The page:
Management of Panfacial Fractures Treatment & Management
- Author: Kris S Moe, MD, FACS; Chief Editor: Deepak Narayan, MD, FRCS more...
Preoperative treatment planning is essential to the success of the case. Obtain information regarding (1) the location and extent of all fractures; (2) the structures injured or involved along the fracture site; (3) the amount of soft tissue loss, including skin, mucosa, and nerve tissue; (4) the extent of bone loss; and (5) the presence of dentoalveolar injury. See the images below.
Large bony defects or defects with poor soft tissue coverage are best treated in a delayed fashion with consideration of distant flap reconstruction or grafts. Discontinuity defects can be managed using maxillomandibular fixation (MMF) or internal or external fixation devices. The definitive bone grafting procedure can be accomplished as a primary and a secondary procedure.
Gross loss of teeth may affect the ability to relate the maxilla to the mandible. Loss of posterior teeth may mean loss of vertical dimension, a consideration in prosthetic rehabilitation. This is of great importance in cases involving mandibular condyle fractures. Often, a splint is helpful in these situations to establish proper vertical dimension and posterior vertical height.
Consider the need for autologous grafts intraoperatively (ie, bone, nerve) or alloplastic devices. Submandibular endotracheal intubation may be an alternative to tracheotomy in the surgical treatment of selected patients.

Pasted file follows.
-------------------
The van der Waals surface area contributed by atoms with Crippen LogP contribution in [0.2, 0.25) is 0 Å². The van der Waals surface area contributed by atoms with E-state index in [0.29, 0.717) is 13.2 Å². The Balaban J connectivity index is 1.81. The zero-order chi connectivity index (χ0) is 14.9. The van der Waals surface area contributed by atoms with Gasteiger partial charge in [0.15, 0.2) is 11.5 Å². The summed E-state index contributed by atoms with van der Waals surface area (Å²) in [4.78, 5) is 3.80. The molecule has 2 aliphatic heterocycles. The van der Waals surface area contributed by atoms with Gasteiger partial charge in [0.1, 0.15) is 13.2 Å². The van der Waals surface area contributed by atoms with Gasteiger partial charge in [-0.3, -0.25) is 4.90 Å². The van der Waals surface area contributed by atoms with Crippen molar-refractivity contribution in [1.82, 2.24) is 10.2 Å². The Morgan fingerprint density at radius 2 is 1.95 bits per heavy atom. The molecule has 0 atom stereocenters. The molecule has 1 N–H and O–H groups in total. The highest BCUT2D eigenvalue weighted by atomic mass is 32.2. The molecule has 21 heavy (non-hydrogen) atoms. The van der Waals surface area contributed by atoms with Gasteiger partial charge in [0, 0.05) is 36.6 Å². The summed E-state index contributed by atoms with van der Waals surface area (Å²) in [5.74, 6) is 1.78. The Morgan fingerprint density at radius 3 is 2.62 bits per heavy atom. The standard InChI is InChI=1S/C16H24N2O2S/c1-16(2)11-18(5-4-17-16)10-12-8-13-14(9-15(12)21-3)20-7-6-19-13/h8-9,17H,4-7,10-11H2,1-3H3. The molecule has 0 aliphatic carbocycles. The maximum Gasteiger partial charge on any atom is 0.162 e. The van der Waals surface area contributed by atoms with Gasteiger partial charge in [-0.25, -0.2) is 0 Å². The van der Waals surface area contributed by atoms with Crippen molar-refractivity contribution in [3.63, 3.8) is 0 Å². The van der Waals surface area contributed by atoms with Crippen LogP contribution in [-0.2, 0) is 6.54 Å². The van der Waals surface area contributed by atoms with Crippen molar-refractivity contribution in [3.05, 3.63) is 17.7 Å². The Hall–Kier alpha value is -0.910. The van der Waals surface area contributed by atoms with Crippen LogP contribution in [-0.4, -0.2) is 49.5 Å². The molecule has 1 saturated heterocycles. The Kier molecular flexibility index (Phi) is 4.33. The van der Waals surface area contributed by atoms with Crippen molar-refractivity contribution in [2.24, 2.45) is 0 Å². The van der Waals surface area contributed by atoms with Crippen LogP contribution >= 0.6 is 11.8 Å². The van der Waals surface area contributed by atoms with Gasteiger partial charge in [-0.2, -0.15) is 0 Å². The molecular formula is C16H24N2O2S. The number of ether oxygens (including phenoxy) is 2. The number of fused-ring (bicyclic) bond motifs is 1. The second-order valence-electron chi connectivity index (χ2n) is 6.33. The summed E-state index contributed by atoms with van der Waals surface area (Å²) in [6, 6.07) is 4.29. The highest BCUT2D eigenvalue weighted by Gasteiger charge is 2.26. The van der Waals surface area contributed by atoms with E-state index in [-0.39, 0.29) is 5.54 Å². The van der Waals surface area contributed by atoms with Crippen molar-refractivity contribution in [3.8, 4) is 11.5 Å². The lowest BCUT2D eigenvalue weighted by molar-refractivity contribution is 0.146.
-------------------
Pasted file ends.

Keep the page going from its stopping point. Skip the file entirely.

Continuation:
The key to treatment of panfacial fractures is establishing fixation of stable regions to unstable regions. How the mandibular subcondylar region is addressed has led to the basic philosophies of treatment.
In patients with midface fracture displacement and fracture-dislocation of the mandibular condyles, at least one of the condyles must be anatomically reduced by open reduction in order to obtain proper mandibular positioning.
In patients in whom minimal displacement of the condylar fragments has occurred, clinical judgment must prevail. However, the potential for further displacement of fragments during the process of fracture reduction also must be kept in mind.
Frequently, a traumatic laceration may be used or extended to approach the fracture. In patients in whom the traumatic lacerations do not provide convenient access for bony repair or reconstruction, the surgeon must gain access to the facial skeleton by using the appropriate incisions for the specific bony injuries.
Access to the mid face can be obtained through various incisions; however, a transconjunctival incision, a lateral retrocanthal approach, a precaruncular approach, and an intraoral vestibular incision coupled with a coronal incision provide access to the entire mid face. See the images below.
Restoration of the mid face is based on proper reconstruction of the 3 pillars or buttresses of the face. The nasomaxillary (medial) buttress extends from the anterior maxillary alveolus, piriform aperture, and nasal process of the maxilla to the frontal bone. The zygomaticomaxillary (lateral) buttress extends from the lateral maxillary alveolus, to the zygomatic process of the frontal bone, and laterally to the zygomatic arch. The pterygomaxillary (posterior) buttress is a posterior maxilla attachment to the pterygoid plate of the sphenoid bone.
The 2 basic ways to address the treatment sequence for panfacial fractures have traditionally been with bottom-to-top or top-to-bottom techniques. These approaches are described below; however, the basic tenets of treatment are establishing fixation from a stable segment to an unstable segment while maintaining the occlusal relationship.